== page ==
Earlier in November I explored the Geehi, Upper Swampy Plains and Murray Rivers in NSW with Eddie Savkovic. Contrary to conditions on the more popular rivers in the Snowy Mountains, these rivers had good numbers of fish and offered enjoyable fishing. Warm temperatures, an abundance of insects and feeding fish made for a satisfying weekend on the water.
The Murray River was the standout, with the most fish spotted and caught. We accessed the river below Tom Groggin, not too far from where Dan Zylinski and other anglers were fishing with different results. We consistently encountered small rising fish in each pool and the occasional larger fish feeding in deeper runs. In one session, we hooked 7 Rainbows, landing 5 all around 1lb. I hooked and played one very large Brown for five minutes before straightening the hook. Eddie and I estimated the fish to be 4-5lb. The warm temperatures had stimulated plenty of mayfly and caddis activity which the fish capitalised on. Adult caddis patterns with hare’s ear nymphs below on droppers worked well, although stronger hooks were desired!
The Geehi River was the most challenging of the rivers but was nevertheless a pleasure to fish. The Geehi River above its confluence with the Upper Swampy Plains River is a shallow bubbly stream with the occasional small Rainbow Trout in each run. We experienced fishing similar to that described by Phillip Weigall in his guidebook to the Snowy Mountains; low numbers of small spooky trout hardly worth the effort stalking.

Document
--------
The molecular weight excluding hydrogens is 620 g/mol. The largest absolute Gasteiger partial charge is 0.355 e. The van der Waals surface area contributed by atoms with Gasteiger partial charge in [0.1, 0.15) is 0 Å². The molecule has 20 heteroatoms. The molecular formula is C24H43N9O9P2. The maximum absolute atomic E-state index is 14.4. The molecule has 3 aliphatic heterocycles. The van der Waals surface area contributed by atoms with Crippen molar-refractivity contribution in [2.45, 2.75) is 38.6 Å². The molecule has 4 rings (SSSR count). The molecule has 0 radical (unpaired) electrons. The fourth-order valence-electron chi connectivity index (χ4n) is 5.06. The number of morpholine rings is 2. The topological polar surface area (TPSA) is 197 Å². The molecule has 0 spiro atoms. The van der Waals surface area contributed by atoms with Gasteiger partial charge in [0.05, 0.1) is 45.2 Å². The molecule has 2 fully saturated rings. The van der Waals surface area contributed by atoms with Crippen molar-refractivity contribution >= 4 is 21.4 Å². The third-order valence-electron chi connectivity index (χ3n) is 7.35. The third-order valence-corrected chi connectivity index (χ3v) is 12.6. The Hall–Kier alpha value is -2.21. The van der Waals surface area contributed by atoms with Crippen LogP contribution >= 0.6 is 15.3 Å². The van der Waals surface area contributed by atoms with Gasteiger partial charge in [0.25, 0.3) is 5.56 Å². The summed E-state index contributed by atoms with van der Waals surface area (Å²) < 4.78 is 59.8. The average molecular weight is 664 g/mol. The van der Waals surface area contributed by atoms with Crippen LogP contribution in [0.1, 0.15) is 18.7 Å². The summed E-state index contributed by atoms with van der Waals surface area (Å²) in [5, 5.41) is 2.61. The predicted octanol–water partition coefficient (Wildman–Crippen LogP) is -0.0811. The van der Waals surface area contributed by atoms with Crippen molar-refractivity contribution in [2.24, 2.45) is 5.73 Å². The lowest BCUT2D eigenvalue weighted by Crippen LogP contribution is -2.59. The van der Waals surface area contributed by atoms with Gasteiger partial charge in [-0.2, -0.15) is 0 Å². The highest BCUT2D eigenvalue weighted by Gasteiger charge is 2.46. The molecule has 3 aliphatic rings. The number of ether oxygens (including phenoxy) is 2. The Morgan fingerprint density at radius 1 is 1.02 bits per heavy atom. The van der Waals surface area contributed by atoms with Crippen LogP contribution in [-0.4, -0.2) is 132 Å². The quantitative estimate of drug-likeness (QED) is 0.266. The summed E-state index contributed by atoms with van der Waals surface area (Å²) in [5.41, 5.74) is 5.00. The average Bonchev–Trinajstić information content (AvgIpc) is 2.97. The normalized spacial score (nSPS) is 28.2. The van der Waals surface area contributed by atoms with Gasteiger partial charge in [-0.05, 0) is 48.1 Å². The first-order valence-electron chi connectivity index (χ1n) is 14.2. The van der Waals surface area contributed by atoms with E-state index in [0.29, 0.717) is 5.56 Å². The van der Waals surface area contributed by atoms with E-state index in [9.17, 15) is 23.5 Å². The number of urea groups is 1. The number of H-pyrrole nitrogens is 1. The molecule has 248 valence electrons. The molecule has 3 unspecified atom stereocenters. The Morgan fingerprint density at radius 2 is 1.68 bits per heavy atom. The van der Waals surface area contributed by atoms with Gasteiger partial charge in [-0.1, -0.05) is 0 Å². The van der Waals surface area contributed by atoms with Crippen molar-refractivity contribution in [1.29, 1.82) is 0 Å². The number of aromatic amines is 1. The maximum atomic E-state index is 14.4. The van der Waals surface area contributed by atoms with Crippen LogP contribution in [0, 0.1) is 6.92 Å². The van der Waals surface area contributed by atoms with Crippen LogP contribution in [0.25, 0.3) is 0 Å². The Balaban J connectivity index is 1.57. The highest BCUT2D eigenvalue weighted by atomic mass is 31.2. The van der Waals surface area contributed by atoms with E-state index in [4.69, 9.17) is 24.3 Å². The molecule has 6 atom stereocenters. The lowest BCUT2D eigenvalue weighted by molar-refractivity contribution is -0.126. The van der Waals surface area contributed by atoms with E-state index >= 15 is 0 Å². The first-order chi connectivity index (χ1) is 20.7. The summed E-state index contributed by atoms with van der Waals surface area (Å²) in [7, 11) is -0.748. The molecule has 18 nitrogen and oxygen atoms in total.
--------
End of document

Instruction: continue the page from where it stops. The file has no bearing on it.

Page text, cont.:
The picturesque Upper Swampy Plains River epitomised summer fly fishing in the high country and was most enjoyable to fish. We waded up this cool stream to catch Browns and Rainbows on dry flies, blind fishing every run and promising pocket of water. With the snow-capped peaks of the Main Range in the back drop, wading up this stream was tireless. Fish ranged from feisty 1lb Rainbows to 2lb Browns. In the larger slow pools I spotted and spooked solid Browns that I won’t forget.
This trip renewed some of my enthusiasm for the Snowy Mountains and has proven there are fish out there to be caught for those willing to take a risk and explore new waters. With the rivers full of water and a warm summer ahead, I’m optimistic about the unfolding Trout season.